Foreign companies operating in the United States tend to be more resilient than domestic entities against vagaries of business cycles.  They also pay better than average and export more than their domestic counterparts.  Higher payrolls probably reflect a concentration of foreign investments in fast-growing sectors.

Domestic affiliates of foreign companies also distinguish themselves with their innovation.  Spending on R&D by these affiliates as a percent of R&D spending by all U.S.-based businesses has been inching up over time.  In the past decade, that share rose from just under 11 percent to over 14 percent—a significant climb given the large base.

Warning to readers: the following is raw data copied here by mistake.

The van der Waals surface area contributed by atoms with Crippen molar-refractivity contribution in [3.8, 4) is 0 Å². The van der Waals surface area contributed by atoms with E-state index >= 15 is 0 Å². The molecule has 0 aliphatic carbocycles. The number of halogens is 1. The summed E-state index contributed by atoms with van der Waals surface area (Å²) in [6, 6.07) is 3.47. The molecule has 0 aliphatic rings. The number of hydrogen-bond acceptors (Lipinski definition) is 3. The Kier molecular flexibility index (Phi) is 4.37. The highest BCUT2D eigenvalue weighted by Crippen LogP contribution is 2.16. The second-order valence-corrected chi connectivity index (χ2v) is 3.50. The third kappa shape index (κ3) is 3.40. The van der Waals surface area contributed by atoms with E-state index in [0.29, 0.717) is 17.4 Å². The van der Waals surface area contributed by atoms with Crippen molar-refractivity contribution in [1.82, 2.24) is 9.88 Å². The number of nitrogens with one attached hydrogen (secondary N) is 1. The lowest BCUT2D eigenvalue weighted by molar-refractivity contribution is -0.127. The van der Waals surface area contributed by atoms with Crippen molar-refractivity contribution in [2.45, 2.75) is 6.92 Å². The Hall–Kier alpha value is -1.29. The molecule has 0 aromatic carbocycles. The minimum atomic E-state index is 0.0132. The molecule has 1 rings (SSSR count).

This is a highly beneficial trend.  Foreign companies beef up domestic savings via outside finance, their exports, and employment of Americans, and also bring in ideas, know-how, and technology.  All of these invisible forces spill over to the rest of the economy.  Such knowledge diffusion transpires through supplier relationships, joint ventures, and learning by doing.  America gets stronger by opening up to the world and sharing its own ideas with others.

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